With no safe harbors to put in to this area is a do or die for paddlers once they are committed. The alternative to paddling Blake Point is a .8-mile portage that has a 200 ft climb the Greenstone Ridge associated with it. As you will gather from this report, it was our intention to avoid this portage and get around the point. So I welcomed this opportunity to get a good look at our foe. What I saw was quite disturbing. The 3 ft swells were smashing against the rocky cliffs in walls of sea spray. Even the motorboat ride was a bit unnerving as the small boat was tossed around like a cork. I began to psychologically prepare myself to portage and made my mental notes on the terrain as we pressed on. We planned on camping at McCargoe Cove campground the first night but arrived to find the campground full of power boaters. Our taxi driver suggested we camp at Birch Island at the mouth of the cove. This ended up being a good idea, as we ended up having this small island all to ourselves and the location shaved 2 miles off of our next day's paddle. After setting up camp we paddled around the cove, exploring the bays and small islands and did a little unproductive fishing. The night involved lying on the campground dock looking at the stars.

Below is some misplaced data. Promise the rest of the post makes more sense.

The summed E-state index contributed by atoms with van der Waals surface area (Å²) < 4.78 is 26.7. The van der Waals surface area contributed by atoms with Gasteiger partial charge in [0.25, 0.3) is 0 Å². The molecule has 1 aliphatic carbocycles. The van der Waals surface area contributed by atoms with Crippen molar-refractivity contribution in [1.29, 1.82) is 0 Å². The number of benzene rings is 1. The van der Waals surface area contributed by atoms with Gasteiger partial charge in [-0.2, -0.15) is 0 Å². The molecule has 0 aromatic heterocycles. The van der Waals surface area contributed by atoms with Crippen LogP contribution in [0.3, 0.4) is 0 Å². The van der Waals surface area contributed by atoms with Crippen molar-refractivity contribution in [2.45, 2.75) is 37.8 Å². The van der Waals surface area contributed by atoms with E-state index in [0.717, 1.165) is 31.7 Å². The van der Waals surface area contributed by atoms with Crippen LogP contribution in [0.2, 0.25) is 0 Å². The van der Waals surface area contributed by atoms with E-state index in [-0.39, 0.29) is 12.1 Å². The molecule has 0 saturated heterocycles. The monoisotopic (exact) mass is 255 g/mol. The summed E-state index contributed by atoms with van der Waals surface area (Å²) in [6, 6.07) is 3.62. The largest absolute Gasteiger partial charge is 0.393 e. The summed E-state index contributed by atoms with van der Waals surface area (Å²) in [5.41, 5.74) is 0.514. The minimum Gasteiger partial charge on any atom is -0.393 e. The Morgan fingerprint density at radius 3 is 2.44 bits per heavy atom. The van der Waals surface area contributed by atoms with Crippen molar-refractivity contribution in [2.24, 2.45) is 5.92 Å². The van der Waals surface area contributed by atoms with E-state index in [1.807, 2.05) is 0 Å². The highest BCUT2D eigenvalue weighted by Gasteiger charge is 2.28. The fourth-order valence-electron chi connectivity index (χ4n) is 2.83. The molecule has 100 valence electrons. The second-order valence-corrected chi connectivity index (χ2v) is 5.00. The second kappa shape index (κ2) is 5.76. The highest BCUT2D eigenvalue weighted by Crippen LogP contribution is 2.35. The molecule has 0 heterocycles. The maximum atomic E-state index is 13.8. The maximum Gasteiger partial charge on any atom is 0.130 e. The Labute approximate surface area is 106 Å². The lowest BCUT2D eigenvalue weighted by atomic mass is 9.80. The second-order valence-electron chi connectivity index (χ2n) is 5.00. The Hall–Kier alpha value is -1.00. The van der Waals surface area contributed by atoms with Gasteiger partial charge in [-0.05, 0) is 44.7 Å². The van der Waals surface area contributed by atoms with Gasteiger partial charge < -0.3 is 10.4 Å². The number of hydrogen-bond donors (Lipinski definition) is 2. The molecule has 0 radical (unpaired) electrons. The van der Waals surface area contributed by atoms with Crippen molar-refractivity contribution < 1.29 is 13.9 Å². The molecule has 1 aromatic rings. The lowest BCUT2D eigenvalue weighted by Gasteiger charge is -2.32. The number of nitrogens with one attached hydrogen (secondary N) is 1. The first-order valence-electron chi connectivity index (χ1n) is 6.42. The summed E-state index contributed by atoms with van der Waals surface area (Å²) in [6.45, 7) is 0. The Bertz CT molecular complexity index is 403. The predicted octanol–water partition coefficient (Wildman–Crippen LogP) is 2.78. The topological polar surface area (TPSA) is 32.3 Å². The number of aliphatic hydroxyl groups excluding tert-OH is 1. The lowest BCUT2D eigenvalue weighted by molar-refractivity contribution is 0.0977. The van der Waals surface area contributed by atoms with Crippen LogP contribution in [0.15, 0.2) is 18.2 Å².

August 24 DAY 2

While most of our route kept us paddling inside the protected waters between the barrier islands and the main land of Isle Royale, this day involved a 1 mile stretch on open Lake Superior. Fortunately the Great Lake was calm and gentle. We headed past these open waters into protected Amygdaloid Channel between Amygdaloid Island and the Robinson Peninsula. We stayed along the northern shore of the peninsula looking for a shallow 12 foot wide passage in the channel called the Keyhole which would lead us through an opening between the main island and Belle Isle, our ultimate destination. The Keyhole is large and deep enough for kayaks and canoes only. The Keyhole gave us access to Robinson Bay and eventually Belle Harbor, which was surprisingly rougher than the outside channel. The 1 foot swells and easterly winds however, were a hardly enough to slow us down and we arrived at our next camp, Belle Island Campground at about 2:00p.m. The total second day paddle was 6.5 miles. Belle Island Campground is picture perfect and we had it all to ourselves. The campground is built around a moon shaped rocky beach in a protected cove. The NPS has erected minimum impact camping shelters to use instead of tents. The shelters are basically 10x10 sheds with a screen wall front. The campground even has a community picnic shelter with a fireplace in it. After taking a short hike to the point of the small island we ended up spending the afternoon lying in the grass staring at clouds. That night involved cards by the fire and an early bedtime. Late that night I thought I heard the distant sounds of wolves. Experiencing wolf calls is eerie but was certainly one of the highlights of our trip. Belle Island campground was so serene we dubbed it the blue lagoon.